Caitriona Dunnett

Churches in Ireland were built around the country following Catholic Emancipation in 1829 and with them grew networks of mass paths. For decades parishioners from outlying homes journeyed across fields to celebrate mass. A Well Trodden Path, explores the heritage of mass paths in the townland of Lackagh in Co Galway. A web of 15 mass paths was mapped out. Fragments of old tracks, stiles and footbridges were pieced together with the recollections of older parishioners. 
Mass paths cut across farmland. They were respected and never ploughed. Routes were shaped depending on the condition of the land and largely ran alongside bushes and walls for shelter. The paths were walked in all weathers. A parishioner recalled taking the path with her sister and friends. It took about 2 hours. She wore her old raincoat and shoes. Across her arm she carried her good clothes to change into, after mass she changed back.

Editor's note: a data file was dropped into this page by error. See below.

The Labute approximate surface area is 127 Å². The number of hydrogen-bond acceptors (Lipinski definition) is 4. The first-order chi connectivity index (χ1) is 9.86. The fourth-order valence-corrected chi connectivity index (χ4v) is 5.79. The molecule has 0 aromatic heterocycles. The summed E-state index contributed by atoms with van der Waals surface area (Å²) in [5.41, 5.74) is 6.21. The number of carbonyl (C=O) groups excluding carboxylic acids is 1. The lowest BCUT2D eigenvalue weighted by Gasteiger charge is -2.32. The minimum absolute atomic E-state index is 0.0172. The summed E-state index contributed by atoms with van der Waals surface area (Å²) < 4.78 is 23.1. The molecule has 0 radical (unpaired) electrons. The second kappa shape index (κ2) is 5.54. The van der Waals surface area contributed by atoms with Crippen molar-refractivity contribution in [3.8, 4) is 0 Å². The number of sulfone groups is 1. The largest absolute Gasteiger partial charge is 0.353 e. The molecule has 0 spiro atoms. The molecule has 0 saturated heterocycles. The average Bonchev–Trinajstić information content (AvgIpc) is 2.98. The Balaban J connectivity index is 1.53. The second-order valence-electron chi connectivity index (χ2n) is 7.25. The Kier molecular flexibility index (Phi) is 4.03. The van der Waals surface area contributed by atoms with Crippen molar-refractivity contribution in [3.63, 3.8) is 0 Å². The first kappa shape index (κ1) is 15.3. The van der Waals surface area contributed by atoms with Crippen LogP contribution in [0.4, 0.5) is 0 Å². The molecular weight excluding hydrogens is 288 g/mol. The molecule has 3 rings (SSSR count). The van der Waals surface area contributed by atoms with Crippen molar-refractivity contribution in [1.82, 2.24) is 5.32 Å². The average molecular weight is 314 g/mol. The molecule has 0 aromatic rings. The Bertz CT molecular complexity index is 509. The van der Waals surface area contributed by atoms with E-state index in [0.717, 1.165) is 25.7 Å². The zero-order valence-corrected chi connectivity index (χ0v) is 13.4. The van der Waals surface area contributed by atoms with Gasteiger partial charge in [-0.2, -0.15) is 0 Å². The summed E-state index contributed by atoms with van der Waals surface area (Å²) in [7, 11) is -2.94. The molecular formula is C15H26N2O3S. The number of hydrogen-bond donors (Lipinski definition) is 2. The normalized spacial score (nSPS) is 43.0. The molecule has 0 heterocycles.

Dunnett photographed traces of these paths. Each had their own traits, beautiful pink and purple grasses, a tunnel of trees illuminating a trail of nettles and big dramatic skies highlighting ancient details. She converted her photographs into contact negatives creating and then toning cyanotypes with a leading brand of Irish tea, a favourite of many who walked the paths. Dunnett layers her work. She is drawn to this process and how it relates to the years of footfall across the fields and the many stories attached. 
Walkers rarely used the stile on the Lachagh Road. The lady who lived beside it used to leave her cottage doors open, mass goers would stroll across her kitchen to the church opposite. The landscape and its people have greatly changed, since these paths were last walked.